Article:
I started my graduate program in school psychology after I graduated with a useless degree - Family Life with an emphasis in Human Development. More often than not, I revise the major to just Human Development because it sounds a little more legitimate. At Brigham Young University where I got my degree, people joke that it’s the MRS degree - the degree women get to learn how to be a mom. Hilarious.
And the stigma around the MRS degree kind of fit me at the time. I had gone to BYU with every intention of getting married and absolutely no intention of having a career. I was a product of my culture. My place was to be in the home and graduating with any degree in and of itself was all I needed to accomplish.
Human Development wasn’t what I intended to study when I went to college, though. English was my first major and it felt like an obvious choice. But away from the comfort of my high school peers, many of whom I had known since elementary school, I struggled to focus on anything but worry about what other people thought of me. Am I measuring up? Do I sound smart enough? Am I supposed to be here? It was moments like the time when I was called on in class to use the word “supplant” in a sentence and I did it incorrectly that seemed to answer all these questions: No.
I moved into education where I thought I could teach. This lasted until I read through the syllabus for one of my courses at the beginning of the term, finding in horror an assignment outlining the requirement to create a video of me actually teaching. My heart raced to the unhealthy rate of a sedentary person in the middle of a marathon and I knew with absolute certainty – there was no way I was making a video of myself. Which left only one option. I had to quit the program.
Since I was three years into college with absolutely no idea what I wanted to do, I deferred to efficiency. With my transcript in one browser window and a list of programs with course requirements in another, I combed through the lists to see which program aligned with the courses I’d taken. I just needed to graduate. I settled on the degree that most closely matched the courses I had already taken and the one I could consequently graduate the soonest with.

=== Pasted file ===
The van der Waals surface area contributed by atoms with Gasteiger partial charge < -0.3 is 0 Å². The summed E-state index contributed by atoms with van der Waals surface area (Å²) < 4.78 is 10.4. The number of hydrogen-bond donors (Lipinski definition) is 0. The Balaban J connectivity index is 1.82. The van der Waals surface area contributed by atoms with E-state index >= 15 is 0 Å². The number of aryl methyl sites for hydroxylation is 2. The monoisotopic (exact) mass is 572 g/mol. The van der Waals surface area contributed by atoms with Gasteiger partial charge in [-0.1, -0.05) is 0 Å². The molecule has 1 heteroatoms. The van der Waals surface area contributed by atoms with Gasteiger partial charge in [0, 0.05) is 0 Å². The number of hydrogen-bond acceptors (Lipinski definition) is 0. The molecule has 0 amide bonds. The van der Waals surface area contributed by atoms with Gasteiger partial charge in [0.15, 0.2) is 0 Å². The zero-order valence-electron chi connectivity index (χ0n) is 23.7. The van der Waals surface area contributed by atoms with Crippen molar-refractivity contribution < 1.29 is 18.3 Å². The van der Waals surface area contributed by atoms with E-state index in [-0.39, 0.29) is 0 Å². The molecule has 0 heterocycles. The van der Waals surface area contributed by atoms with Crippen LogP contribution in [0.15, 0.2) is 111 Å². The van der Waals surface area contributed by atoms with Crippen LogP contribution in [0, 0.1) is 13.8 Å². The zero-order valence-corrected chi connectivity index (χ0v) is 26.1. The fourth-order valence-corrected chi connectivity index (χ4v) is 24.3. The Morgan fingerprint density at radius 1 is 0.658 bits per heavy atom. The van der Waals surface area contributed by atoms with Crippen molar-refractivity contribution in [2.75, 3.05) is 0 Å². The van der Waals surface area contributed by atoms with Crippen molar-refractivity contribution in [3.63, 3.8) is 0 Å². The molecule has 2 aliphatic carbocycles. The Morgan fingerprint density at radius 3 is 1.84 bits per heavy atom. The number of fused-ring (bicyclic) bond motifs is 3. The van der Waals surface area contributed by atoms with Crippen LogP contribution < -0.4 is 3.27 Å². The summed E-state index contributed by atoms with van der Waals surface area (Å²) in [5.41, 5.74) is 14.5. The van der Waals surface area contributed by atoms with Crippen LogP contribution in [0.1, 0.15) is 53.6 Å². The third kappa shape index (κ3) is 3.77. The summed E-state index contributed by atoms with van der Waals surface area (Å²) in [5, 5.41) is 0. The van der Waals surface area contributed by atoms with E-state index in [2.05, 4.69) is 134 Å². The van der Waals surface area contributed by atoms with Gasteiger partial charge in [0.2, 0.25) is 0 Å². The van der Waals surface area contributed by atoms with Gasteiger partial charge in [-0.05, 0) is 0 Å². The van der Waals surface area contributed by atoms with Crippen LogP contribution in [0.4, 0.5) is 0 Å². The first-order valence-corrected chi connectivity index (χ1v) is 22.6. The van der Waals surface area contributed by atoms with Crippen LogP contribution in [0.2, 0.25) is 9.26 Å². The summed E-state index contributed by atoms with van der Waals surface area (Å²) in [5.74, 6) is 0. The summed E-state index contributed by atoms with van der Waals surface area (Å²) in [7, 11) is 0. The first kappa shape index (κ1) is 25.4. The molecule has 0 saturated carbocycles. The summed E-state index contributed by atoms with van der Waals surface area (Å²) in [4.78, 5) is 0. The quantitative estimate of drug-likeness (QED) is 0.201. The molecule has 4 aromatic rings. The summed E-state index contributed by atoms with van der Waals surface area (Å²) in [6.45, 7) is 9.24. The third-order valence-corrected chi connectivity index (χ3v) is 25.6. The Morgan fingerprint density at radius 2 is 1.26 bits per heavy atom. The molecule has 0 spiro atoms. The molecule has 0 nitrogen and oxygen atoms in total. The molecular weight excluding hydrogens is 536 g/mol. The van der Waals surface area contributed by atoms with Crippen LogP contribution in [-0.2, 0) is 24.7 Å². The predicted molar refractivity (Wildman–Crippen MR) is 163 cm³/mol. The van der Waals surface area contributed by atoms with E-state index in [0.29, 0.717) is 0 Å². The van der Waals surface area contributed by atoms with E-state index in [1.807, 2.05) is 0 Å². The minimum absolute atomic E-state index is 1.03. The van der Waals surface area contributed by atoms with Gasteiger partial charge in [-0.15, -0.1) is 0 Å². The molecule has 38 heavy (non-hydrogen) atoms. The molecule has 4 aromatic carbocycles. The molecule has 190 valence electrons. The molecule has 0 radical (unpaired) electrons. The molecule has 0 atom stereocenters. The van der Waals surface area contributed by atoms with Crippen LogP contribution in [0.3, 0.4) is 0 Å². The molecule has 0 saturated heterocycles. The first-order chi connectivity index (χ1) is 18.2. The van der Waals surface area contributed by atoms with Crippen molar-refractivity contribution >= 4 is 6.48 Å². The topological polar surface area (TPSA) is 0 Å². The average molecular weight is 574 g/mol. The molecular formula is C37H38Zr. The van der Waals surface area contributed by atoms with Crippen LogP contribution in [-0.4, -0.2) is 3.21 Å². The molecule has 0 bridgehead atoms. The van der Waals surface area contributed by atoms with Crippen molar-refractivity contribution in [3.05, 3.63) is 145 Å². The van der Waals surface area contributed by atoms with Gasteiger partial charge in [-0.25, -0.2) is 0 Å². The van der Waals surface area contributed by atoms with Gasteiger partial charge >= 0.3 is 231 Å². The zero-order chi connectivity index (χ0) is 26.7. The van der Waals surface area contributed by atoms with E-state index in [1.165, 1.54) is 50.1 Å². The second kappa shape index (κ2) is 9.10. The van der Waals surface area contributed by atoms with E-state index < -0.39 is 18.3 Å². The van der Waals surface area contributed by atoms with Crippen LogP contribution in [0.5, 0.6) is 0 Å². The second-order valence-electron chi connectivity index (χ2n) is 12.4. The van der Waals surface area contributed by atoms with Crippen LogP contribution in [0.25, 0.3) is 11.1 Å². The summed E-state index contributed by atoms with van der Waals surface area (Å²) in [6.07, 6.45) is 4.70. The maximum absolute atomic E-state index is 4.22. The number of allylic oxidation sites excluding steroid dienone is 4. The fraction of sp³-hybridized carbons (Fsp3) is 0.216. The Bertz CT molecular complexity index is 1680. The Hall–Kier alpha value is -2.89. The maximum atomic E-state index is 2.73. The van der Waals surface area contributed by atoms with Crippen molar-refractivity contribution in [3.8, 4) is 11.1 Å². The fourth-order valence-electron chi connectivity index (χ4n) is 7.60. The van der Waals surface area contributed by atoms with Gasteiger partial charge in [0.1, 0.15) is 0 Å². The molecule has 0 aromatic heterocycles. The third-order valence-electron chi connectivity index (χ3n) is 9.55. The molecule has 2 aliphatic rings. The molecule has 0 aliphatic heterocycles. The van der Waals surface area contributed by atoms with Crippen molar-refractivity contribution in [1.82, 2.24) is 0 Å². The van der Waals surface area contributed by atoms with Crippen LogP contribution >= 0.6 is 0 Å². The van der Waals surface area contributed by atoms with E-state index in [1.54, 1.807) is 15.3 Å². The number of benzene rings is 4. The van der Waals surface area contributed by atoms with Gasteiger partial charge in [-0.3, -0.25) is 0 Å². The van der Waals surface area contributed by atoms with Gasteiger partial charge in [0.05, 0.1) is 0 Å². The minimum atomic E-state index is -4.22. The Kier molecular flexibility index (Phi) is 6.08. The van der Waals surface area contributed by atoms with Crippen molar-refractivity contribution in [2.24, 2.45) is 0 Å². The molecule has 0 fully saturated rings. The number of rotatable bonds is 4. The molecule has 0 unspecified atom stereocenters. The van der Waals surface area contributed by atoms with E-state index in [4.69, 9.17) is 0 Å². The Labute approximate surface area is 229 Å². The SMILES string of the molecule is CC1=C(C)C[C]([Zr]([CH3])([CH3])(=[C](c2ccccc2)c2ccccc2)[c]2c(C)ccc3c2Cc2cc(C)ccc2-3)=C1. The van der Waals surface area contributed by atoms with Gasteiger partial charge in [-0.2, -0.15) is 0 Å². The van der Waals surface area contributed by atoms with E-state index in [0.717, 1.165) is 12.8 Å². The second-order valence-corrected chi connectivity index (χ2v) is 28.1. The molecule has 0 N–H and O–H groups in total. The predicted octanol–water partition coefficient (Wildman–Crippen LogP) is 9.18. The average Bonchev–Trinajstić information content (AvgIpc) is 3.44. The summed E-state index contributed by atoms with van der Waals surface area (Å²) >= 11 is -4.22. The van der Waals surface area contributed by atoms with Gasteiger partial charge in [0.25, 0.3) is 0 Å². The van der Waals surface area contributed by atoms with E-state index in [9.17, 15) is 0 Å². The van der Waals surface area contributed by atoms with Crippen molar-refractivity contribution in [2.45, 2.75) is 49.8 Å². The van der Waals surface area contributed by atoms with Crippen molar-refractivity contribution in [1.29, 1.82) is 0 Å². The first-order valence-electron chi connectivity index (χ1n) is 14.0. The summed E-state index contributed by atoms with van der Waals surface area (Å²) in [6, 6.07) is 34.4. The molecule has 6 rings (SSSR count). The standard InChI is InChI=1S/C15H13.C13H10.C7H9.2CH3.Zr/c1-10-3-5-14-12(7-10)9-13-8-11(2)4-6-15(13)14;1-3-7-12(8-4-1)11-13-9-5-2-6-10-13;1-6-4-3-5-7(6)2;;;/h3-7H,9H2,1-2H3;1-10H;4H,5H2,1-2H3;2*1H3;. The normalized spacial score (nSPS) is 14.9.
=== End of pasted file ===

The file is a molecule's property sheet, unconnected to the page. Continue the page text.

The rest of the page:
I graduated with absolutely no plan for the future and no real understanding of myself or what I wanted. After a few feeble attempts to get a job at places I would’ve hated working, I started exploring the realm I felt most comfortable in: education. I looked for another degree (I was very familiar with the course catalog by this point) so I could stay safe in the familiarity of assignments and away from the unknown of work life and the reality of independence.
And that's how I stumbled upon school psychology. I hadn't ever heard of school psychologists before but after a few weeks of googling, I felt like I had a solid (read: glaringly naïve) understanding. I read through vague descriptions of what they do, researched salary expectations (a step in the right direction), and brought my preconceived assumptions about what anyone with the word “psychologist” in their title might do. Counseling! Helping people! Kids! These were all things I could get behind. The more I read, the more noble it sounded and the idea of one-on-one work seemed like a place where I could really thrive.
My struggles, though, began during the application process to the program. The day of the all-day interviews for the program I almost didn’t go because, you know, interviews. It took everything in me but I resisted the urge to email the program coordinator to please disregard my application. I was determined to conquer my insecurities and, in what felt like pure heroism, I showed up. And I got in.